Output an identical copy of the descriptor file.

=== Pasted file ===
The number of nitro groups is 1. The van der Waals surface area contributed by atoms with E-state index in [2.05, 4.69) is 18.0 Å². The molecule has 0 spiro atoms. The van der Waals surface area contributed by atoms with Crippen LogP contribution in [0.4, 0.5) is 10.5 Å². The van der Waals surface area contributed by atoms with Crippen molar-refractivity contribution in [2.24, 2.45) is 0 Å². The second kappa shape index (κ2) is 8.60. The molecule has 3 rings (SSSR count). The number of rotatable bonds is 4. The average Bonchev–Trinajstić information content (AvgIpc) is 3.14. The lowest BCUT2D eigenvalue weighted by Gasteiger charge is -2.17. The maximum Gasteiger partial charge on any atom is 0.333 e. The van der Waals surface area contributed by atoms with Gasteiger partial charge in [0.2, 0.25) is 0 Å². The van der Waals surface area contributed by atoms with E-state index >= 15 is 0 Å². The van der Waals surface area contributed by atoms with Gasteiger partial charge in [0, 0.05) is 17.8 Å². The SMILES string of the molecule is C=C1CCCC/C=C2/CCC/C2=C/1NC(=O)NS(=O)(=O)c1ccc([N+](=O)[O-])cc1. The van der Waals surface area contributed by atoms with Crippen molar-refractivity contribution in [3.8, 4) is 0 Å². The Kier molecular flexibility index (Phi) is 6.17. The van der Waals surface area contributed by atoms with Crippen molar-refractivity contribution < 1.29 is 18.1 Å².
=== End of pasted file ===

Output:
The number of nitro groups is 1. The van der Waals surface area contributed by atoms with E-state index in [2.05, 4.69) is 18.0 Å². The molecule has 0 spiro atoms. The van der Waals surface area contributed by atoms with Crippen LogP contribution in [0.4, 0.5) is 10.5 Å². The van der Waals surface area contributed by atoms with Crippen molar-refractivity contribution in [2.24, 2.45) is 0 Å². The second kappa shape index (κ2) is 8.60. The molecule has 3 rings (SSSR count). The number of rotatable bonds is 4. The average Bonchev–Trinajstić information content (AvgIpc) is 3.14. The lowest BCUT2D eigenvalue weighted by Gasteiger charge is -2.17. The maximum Gasteiger partial charge on any atom is 0.333 e. The van der Waals surface area contributed by atoms with Gasteiger partial charge in [0.2, 0.25) is 0 Å². The van der Waals surface area contributed by atoms with E-state index >= 15 is 0 Å². The van der Waals surface area contributed by atoms with Gasteiger partial charge in [0, 0.05) is 17.8 Å². The SMILES string of the molecule is C=C1CCCC/C=C2/CCC/C2=C/1NC(=O)NS(=O)(=O)c1ccc([N+](=O)[O-])cc1. The van der Waals surface area contributed by atoms with Crippen molar-refractivity contribution in [3.8, 4) is 0 Å². The Kier molecular flexibility index (Phi) is 6.17. The van der Waals surface area contributed by atoms with Crippen molar-refractivity contribution < 1.29 is 18.1 Å².